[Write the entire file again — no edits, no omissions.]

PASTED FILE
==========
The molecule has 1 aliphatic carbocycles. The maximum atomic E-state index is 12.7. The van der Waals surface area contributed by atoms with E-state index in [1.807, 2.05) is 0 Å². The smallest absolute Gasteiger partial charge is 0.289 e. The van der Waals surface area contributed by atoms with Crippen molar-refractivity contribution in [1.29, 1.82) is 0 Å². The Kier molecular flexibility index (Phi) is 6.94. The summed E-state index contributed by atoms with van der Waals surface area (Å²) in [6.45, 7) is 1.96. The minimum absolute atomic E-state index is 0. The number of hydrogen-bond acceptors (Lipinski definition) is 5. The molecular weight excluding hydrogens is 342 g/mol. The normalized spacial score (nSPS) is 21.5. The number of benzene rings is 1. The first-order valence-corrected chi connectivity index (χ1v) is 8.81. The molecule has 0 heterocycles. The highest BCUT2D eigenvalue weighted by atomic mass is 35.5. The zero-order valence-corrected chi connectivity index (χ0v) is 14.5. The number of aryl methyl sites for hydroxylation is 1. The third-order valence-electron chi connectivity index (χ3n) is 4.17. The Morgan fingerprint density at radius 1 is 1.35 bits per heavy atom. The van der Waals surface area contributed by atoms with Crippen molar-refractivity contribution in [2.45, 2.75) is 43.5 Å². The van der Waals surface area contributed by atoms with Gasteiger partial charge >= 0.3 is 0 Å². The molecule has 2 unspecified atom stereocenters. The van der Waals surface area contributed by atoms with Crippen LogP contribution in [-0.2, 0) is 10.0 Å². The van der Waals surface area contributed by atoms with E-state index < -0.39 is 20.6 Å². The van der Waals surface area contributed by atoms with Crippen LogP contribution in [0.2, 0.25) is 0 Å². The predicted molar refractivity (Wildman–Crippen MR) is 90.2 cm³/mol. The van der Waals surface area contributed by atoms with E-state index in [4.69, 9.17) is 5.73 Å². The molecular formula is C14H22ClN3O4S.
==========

The molecule has 1 aliphatic carbocycles. The maximum atomic E-state index is 12.7. The van der Waals surface area contributed by atoms with E-state index in [1.807, 2.05) is 0 Å². The smallest absolute Gasteiger partial charge is 0.289 e. The van der Waals surface area contributed by atoms with Crippen molar-refractivity contribution in [1.29, 1.82) is 0 Å². The Kier molecular flexibility index (Phi) is 6.94. The summed E-state index contributed by atoms with van der Waals surface area (Å²) in [6.45, 7) is 1.96. The minimum absolute atomic E-state index is 0. The number of hydrogen-bond acceptors (Lipinski definition) is 5. The molecular weight excluding hydrogens is 342 g/mol. The normalized spacial score (nSPS) is 21.5. The number of benzene rings is 1. The first-order valence-corrected chi connectivity index (χ1v) is 8.81. The molecule has 0 heterocycles. The highest BCUT2D eigenvalue weighted by atomic mass is 35.5. The zero-order valence-corrected chi connectivity index (χ0v) is 14.5. The number of aryl methyl sites for hydroxylation is 1. The third-order valence-electron chi connectivity index (χ3n) is 4.17. The Morgan fingerprint density at radius 1 is 1.35 bits per heavy atom. The van der Waals surface area contributed by atoms with Crippen molar-refractivity contribution in [2.45, 2.75) is 43.5 Å². The van der Waals surface area contributed by atoms with Gasteiger partial charge >= 0.3 is 0 Å². The molecule has 2 unspecified atom stereocenters. The van der Waals surface area contributed by atoms with Crippen LogP contribution in [-0.2, 0) is 10.0 Å². The van der Waals surface area contributed by atoms with E-state index < -0.39 is 20.6 Å². The van der Waals surface area contributed by atoms with Crippen LogP contribution in [0.2, 0.25) is 0 Å². The predicted molar refractivity (Wildman–Crippen MR) is 90.2 cm³/mol. The van der Waals surface area contributed by atoms with E-state index in [4.69, 9.17) is 5.73 Å². The molecular formula is C14H22ClN3O4S.